Stand on Zanzibar (SF Masterworks No15)
by John Brunner (Orion Millennium, £6.99, 650 pages, paperback; first published 1968; this edition published 26 August 1999.)
There is an art to SF extrapolation, the teasing out of current trends in science, technology, politics and history and extending them forward into near-futures that are both interesting and plausible. John Brunner was a master in the field, as books like The Sheep Look Up and The Shockwave Rider prove. But his best work was undoubtedly Stand On Zanzibar, a chilling, funny, fascinating and exciting view of the early 21st Century as seen from the late 1960s. First published in 1968, Stand On Zanzibar quite rightly scooped the Hugo for best novel, and still stands up as a remarkable work thirty years on.
Of course, Brunner didn't get everything right - he missed the collapse of the communist states in Europe, for example, and computing in Stand On Zanzibar is still at the mega-big centralised computer stage (and trawling through multi-page printouts, no doubt on green-lined computer paper - what memories that brings back), rather than distributed desktop systems. But he did have a high strike rate for things like the role of huge multi- national corporations, of television's impact , and the growing differences between rich and poor states. Indeed, one of the 'plots' of the book is hinged around that difference, with a major corporation having the financial power to 'buy' a small African state, and use it as a tool to enhance both their own profits, while at the same time improving immeasurably the lot of the Africans.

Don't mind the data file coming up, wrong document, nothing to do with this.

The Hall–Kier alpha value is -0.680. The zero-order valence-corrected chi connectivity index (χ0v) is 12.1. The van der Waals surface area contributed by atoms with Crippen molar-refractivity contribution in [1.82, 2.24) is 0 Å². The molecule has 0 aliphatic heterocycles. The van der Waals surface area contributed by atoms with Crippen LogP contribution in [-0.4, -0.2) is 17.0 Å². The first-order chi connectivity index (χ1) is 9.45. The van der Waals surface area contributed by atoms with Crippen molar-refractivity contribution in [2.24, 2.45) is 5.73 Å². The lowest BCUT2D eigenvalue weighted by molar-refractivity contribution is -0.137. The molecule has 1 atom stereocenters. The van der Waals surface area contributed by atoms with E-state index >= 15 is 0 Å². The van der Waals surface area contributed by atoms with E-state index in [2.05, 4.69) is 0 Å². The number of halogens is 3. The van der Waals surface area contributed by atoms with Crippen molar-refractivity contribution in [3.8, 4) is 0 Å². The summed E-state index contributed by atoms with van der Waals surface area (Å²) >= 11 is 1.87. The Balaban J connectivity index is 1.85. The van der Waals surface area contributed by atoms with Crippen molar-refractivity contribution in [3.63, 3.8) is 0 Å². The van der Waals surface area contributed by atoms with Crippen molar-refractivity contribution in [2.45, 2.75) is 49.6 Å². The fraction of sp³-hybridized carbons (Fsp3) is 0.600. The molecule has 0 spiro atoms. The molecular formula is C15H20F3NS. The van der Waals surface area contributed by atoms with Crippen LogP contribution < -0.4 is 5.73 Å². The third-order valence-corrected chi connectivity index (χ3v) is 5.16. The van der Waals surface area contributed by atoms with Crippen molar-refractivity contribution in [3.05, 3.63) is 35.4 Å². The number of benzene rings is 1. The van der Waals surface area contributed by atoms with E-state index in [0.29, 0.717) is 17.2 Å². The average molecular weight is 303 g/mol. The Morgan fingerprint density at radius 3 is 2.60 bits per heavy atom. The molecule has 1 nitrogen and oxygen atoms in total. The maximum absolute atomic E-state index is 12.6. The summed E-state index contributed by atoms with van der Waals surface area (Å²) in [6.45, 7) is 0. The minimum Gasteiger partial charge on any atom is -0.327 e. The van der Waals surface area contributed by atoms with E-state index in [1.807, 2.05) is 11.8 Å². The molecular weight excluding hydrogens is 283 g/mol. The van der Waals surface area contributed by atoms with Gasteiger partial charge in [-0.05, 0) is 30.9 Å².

Where Brunner really scores is in fusing a number of different storylines together to give a picture of a future that is familiar enough to be recognisable and nightmarish enough to be disturbing. Thirty years on, Brunner's future 'dystopia' is close enough to reality to have considerable power for the modern reader. That it is available again for new readers to find is marvellous. If you've never read it, make a bee-line for it. If you have, it stands the test of time well, so why not read it again?
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© John D Owen 15 January 2000